Hitting unexpected levels of success with their 2005 TV series adaptation of the Wallander series of novels, Swedish production company Yellow Bird have since produced a string of crime thriller adaptations for television and film—most notably the Millennium series beginning with The Girl with the Dragon Tattoo—that have found significant audiences in English-speaking territories, many being remade in the English language. Their latest is a Norwegian adaptation of author Jo Nesbø’s Headhunters, the story of top-level recruitment agent Roger Brown, who uses his interviews with opulent job applicants as opportunities to gauge the worth of their art collections so that he might later steal them to fund his wife’s expensive tastes. When Clas, the former CEO of a leading Swedish firm, arrives in the city to clear out his recently deceased aunt’s apartment, Roger learns of a priceless painting in the family and is determined to secure it.
Of the ten audiences I was a member of during my weekend at JDIFF, none was even remotely close to the level of interaction with their respective film than that of The Raid. In fact, never before in my life have I seen a room more brought to life than in the extraordinary 100 minutes for which this remarkable new movie ran. Thrice in the course of the film the crowd burst into spontaneous applause at the incessant onslaught of ingeniously choreographed martial arts action unfolding onscreen; twice more as the credits rolled and the writer/director Gareth Evans and star Iko Uwais took to the stage. It’s unsurprising, given this incredible reaction, that the film received the festival’s Audience Award, but it also walked off with the JDIFF Best Film Award as voted for by the Dublin Film Critics’ Circle—the first time since the festival’s inception that the top awards have gone to a single recipient.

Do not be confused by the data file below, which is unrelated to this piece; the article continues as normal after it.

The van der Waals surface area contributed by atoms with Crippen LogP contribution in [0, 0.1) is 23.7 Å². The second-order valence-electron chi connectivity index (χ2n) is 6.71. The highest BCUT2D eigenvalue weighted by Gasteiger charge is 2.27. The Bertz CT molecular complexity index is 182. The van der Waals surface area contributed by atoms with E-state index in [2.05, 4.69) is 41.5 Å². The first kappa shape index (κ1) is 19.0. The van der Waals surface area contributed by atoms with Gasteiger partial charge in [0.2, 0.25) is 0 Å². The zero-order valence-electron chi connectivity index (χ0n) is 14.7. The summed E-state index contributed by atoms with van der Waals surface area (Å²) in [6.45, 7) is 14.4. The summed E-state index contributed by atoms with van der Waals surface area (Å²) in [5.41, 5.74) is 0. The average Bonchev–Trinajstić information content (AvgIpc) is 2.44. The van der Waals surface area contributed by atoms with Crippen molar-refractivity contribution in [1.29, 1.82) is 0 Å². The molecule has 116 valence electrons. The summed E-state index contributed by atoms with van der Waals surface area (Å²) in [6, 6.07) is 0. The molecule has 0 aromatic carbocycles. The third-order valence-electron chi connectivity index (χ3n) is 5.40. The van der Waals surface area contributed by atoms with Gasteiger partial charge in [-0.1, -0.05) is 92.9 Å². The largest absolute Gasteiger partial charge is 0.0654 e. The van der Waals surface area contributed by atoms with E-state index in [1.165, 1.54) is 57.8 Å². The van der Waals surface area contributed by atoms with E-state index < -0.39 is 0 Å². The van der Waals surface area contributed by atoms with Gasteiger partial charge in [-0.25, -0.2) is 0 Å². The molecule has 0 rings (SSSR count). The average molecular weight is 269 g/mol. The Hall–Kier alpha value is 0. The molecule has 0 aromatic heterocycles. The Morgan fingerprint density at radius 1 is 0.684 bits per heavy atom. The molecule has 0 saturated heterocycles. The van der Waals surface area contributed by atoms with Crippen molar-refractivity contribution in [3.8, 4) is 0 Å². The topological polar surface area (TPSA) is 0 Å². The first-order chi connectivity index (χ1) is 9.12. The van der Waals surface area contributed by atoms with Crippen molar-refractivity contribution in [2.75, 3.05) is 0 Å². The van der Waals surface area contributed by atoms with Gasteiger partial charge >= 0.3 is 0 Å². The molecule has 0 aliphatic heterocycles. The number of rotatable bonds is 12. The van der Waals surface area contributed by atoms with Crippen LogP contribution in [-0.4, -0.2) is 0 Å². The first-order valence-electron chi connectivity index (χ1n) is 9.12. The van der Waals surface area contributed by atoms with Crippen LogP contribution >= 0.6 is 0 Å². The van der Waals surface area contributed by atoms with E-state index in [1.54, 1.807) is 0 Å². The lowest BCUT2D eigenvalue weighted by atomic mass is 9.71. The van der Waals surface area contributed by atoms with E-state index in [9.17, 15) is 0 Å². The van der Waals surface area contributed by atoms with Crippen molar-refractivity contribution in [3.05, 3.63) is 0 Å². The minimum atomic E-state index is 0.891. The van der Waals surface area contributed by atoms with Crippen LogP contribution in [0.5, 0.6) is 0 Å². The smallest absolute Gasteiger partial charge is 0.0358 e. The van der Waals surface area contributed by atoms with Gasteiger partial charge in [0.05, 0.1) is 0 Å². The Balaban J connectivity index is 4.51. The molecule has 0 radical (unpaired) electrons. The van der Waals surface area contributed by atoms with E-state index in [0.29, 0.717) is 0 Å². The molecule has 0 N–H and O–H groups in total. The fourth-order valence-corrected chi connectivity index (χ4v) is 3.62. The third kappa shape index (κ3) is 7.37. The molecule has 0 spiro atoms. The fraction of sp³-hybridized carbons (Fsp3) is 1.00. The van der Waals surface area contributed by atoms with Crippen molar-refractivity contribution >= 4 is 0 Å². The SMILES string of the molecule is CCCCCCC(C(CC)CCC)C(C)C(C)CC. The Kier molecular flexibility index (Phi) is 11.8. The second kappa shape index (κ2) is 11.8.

We enter this world through the eyes of two men, Jacky and Diederik, both part of the criminal underworld of growth hormones. Jacky runs the region’s most prominent cattle farm, and is approached by a shady meat trader to make a mutually beneficial deal of supply and demand. During the meeting, he encounters Diederik, a ghost of sorts from his past. After the meeting, events are set in motion that takes us through past and present as we learn just what makes Jacky tick.
Michael Roskam’s screenplay beautifully weaves past and present together in an intricate but never overly complex manner, slowly peeling away the emotional motivations of each character
With his role as the Jewish forgery expert made to work for the Nazis to overthrow the English economy in the Oscar-winning Austrian film The Counterfeiters, Karl Markovics proved himself a talented actor, his portrait of the morally conflicted Sally Sorowitsch a layered and contemplative performance. That Breathing, his debut as a writer/director, has demonstrated his true talents lie behind the camera, then, is indicative of the sheer immensity of Markovics’ achievement. This is an astonishing work for a first-time filmmaker, a remarkably astute examination of humanity and mortality that heralds the arrival of both a phenomenal new directorial talent and an incredibly gifted young actor. It may seem hyperbolic with 2012 yet in its youngest days, but even so I feel confident in proclaiming Breathing a sure bet for one of the year’s greatest films.